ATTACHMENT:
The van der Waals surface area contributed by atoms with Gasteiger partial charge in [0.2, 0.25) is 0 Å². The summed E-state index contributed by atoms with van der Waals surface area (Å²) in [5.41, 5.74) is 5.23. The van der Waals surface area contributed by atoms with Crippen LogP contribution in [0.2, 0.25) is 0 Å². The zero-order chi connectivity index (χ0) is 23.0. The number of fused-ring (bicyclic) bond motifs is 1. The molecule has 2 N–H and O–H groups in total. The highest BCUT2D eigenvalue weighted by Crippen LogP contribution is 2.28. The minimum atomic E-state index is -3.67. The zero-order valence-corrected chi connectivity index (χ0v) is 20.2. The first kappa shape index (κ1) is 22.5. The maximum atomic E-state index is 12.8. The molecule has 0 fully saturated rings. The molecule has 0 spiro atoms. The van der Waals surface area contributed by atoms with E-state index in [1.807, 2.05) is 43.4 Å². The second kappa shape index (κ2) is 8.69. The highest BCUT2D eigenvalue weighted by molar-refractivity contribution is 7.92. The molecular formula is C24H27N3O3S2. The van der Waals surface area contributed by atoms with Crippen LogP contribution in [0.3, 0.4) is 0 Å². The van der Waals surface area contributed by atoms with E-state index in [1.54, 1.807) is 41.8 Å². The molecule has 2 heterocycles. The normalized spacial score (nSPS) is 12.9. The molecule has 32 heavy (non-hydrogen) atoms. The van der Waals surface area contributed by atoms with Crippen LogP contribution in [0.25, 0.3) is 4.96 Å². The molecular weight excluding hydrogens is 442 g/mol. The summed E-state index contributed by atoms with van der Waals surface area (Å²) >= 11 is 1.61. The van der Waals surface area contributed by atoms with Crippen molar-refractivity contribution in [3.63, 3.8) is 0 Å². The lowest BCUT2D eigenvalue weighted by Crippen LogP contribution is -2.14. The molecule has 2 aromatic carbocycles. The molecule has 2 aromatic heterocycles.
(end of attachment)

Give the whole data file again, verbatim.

The van der Waals surface area contributed by atoms with Gasteiger partial charge in [0.2, 0.25) is 0 Å². The summed E-state index contributed by atoms with van der Waals surface area (Å²) in [5.41, 5.74) is 5.23. The van der Waals surface area contributed by atoms with Crippen LogP contribution in [0.2, 0.25) is 0 Å². The zero-order chi connectivity index (χ0) is 23.0. The number of fused-ring (bicyclic) bond motifs is 1. The molecule has 2 N–H and O–H groups in total. The highest BCUT2D eigenvalue weighted by Crippen LogP contribution is 2.28. The minimum atomic E-state index is -3.67. The zero-order valence-corrected chi connectivity index (χ0v) is 20.2. The first kappa shape index (κ1) is 22.5. The maximum atomic E-state index is 12.8. The molecule has 0 fully saturated rings. The molecule has 0 spiro atoms. The van der Waals surface area contributed by atoms with E-state index in [1.807, 2.05) is 43.4 Å². The second kappa shape index (κ2) is 8.69. The highest BCUT2D eigenvalue weighted by molar-refractivity contribution is 7.92. The molecular formula is C24H27N3O3S2. The van der Waals surface area contributed by atoms with Crippen LogP contribution in [0.3, 0.4) is 0 Å². The van der Waals surface area contributed by atoms with E-state index in [1.54, 1.807) is 41.8 Å². The molecule has 2 heterocycles. The normalized spacial score (nSPS) is 12.9. The molecule has 32 heavy (non-hydrogen) atoms. The van der Waals surface area contributed by atoms with Crippen LogP contribution in [0.25, 0.3) is 4.96 Å². The molecular weight excluding hydrogens is 442 g/mol. The summed E-state index contributed by atoms with van der Waals surface area (Å²) >= 11 is 1.61. The van der Waals surface area contributed by atoms with Crippen molar-refractivity contribution in [3.63, 3.8) is 0 Å². The lowest BCUT2D eigenvalue weighted by Crippen LogP contribution is -2.14. The molecule has 2 aromatic carbocycles. The molecule has 2 aromatic heterocycles.